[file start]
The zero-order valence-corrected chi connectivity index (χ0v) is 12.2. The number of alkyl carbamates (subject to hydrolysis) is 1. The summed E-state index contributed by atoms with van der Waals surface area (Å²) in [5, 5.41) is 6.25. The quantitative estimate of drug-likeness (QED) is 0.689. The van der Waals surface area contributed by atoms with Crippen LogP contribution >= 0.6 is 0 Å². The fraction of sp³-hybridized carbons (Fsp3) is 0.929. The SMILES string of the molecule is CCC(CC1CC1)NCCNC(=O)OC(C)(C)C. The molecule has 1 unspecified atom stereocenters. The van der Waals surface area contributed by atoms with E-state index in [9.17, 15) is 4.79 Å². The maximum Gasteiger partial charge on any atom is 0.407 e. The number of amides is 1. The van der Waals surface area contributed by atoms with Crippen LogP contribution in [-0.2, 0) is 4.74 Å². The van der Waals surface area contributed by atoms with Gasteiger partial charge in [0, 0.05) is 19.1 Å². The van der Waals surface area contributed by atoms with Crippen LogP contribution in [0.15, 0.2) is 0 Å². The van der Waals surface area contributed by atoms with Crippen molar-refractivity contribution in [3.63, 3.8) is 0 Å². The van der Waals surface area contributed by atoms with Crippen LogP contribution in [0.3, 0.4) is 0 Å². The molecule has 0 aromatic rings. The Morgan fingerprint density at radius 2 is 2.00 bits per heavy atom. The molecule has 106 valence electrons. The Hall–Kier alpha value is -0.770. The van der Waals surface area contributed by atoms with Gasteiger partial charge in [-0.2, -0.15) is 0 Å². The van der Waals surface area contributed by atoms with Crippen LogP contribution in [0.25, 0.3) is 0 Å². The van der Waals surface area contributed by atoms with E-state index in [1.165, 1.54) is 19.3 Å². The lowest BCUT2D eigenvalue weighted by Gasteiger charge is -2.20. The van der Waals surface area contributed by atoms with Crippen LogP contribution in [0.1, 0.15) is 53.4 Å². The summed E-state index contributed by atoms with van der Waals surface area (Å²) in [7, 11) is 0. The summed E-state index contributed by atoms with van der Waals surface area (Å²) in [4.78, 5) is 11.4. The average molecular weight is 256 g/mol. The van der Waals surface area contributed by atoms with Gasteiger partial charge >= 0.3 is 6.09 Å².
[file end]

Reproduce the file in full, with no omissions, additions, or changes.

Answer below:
The zero-order valence-corrected chi connectivity index (χ0v) is 12.2. The number of alkyl carbamates (subject to hydrolysis) is 1. The summed E-state index contributed by atoms with van der Waals surface area (Å²) in [5, 5.41) is 6.25. The quantitative estimate of drug-likeness (QED) is 0.689. The van der Waals surface area contributed by atoms with Crippen LogP contribution >= 0.6 is 0 Å². The fraction of sp³-hybridized carbons (Fsp3) is 0.929. The SMILES string of the molecule is CCC(CC1CC1)NCCNC(=O)OC(C)(C)C. The molecule has 1 unspecified atom stereocenters. The van der Waals surface area contributed by atoms with E-state index in [9.17, 15) is 4.79 Å². The maximum Gasteiger partial charge on any atom is 0.407 e. The number of amides is 1. The van der Waals surface area contributed by atoms with Crippen LogP contribution in [-0.2, 0) is 4.74 Å². The van der Waals surface area contributed by atoms with Gasteiger partial charge in [0, 0.05) is 19.1 Å². The van der Waals surface area contributed by atoms with Crippen LogP contribution in [0.15, 0.2) is 0 Å². The van der Waals surface area contributed by atoms with Crippen molar-refractivity contribution in [3.63, 3.8) is 0 Å². The van der Waals surface area contributed by atoms with Crippen LogP contribution in [0.3, 0.4) is 0 Å². The molecule has 0 aromatic rings. The Morgan fingerprint density at radius 2 is 2.00 bits per heavy atom. The molecule has 106 valence electrons. The Hall–Kier alpha value is -0.770. The van der Waals surface area contributed by atoms with Gasteiger partial charge in [-0.2, -0.15) is 0 Å². The van der Waals surface area contributed by atoms with Crippen LogP contribution in [0.25, 0.3) is 0 Å². The van der Waals surface area contributed by atoms with E-state index in [1.165, 1.54) is 19.3 Å². The lowest BCUT2D eigenvalue weighted by Gasteiger charge is -2.20. The van der Waals surface area contributed by atoms with Crippen LogP contribution in [0.1, 0.15) is 53.4 Å². The summed E-state index contributed by atoms with van der Waals surface area (Å²) in [7, 11) is 0. The summed E-state index contributed by atoms with van der Waals surface area (Å²) in [4.78, 5) is 11.4. The average molecular weight is 256 g/mol. The van der Waals surface area contributed by atoms with Gasteiger partial charge >= 0.3 is 6.09 Å².